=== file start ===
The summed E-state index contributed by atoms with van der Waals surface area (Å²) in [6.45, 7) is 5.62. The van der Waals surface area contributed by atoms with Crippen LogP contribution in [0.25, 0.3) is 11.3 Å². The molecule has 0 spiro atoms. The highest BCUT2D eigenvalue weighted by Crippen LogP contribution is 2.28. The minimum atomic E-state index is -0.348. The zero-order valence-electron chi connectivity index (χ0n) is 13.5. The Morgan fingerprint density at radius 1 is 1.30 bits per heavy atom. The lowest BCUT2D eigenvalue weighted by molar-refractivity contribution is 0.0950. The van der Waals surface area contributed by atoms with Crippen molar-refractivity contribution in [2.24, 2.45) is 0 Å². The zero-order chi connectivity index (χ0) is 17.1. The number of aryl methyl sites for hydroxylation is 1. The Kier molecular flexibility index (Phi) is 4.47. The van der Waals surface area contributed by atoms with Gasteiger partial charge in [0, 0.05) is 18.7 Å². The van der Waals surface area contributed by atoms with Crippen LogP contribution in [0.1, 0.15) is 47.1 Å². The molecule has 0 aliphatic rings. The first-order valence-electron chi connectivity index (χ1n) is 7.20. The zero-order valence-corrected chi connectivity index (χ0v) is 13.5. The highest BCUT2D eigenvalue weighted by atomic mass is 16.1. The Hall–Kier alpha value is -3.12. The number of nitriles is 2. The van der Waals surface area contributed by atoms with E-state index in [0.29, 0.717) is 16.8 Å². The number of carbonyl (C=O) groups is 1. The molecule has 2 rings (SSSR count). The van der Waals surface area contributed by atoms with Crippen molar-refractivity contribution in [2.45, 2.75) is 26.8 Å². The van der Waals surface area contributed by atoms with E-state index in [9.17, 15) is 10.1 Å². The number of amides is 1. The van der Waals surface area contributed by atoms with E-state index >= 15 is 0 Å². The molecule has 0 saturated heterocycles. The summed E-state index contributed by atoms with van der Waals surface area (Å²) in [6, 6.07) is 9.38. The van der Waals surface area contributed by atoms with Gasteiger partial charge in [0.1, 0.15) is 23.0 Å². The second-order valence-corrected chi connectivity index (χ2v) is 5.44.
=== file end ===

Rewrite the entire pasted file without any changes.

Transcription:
The summed E-state index contributed by atoms with van der Waals surface area (Å²) in [6.45, 7) is 5.62. The van der Waals surface area contributed by atoms with Crippen LogP contribution in [0.25, 0.3) is 11.3 Å². The molecule has 0 spiro atoms. The highest BCUT2D eigenvalue weighted by Crippen LogP contribution is 2.28. The minimum atomic E-state index is -0.348. The zero-order valence-electron chi connectivity index (χ0n) is 13.5. The Morgan fingerprint density at radius 1 is 1.30 bits per heavy atom. The lowest BCUT2D eigenvalue weighted by molar-refractivity contribution is 0.0950. The van der Waals surface area contributed by atoms with Crippen molar-refractivity contribution in [2.24, 2.45) is 0 Å². The zero-order chi connectivity index (χ0) is 17.1. The number of aryl methyl sites for hydroxylation is 1. The Kier molecular flexibility index (Phi) is 4.47. The van der Waals surface area contributed by atoms with Gasteiger partial charge in [0, 0.05) is 18.7 Å². The van der Waals surface area contributed by atoms with Crippen LogP contribution in [0.1, 0.15) is 47.1 Å². The molecule has 0 aliphatic rings. The first-order valence-electron chi connectivity index (χ1n) is 7.20. The zero-order valence-corrected chi connectivity index (χ0v) is 13.5. The highest BCUT2D eigenvalue weighted by atomic mass is 16.1. The Hall–Kier alpha value is -3.12. The number of nitriles is 2. The van der Waals surface area contributed by atoms with E-state index in [0.29, 0.717) is 16.8 Å². The number of carbonyl (C=O) groups is 1. The molecule has 2 rings (SSSR count). The van der Waals surface area contributed by atoms with Crippen molar-refractivity contribution in [2.45, 2.75) is 26.8 Å². The van der Waals surface area contributed by atoms with E-state index in [9.17, 15) is 10.1 Å². The number of amides is 1. The van der Waals surface area contributed by atoms with E-state index >= 15 is 0 Å². The molecule has 0 saturated heterocycles. The summed E-state index contributed by atoms with van der Waals surface area (Å²) in [6, 6.07) is 9.38. The van der Waals surface area contributed by atoms with Gasteiger partial charge in [0.1, 0.15) is 23.0 Å². The second-order valence-corrected chi connectivity index (χ2v) is 5.44.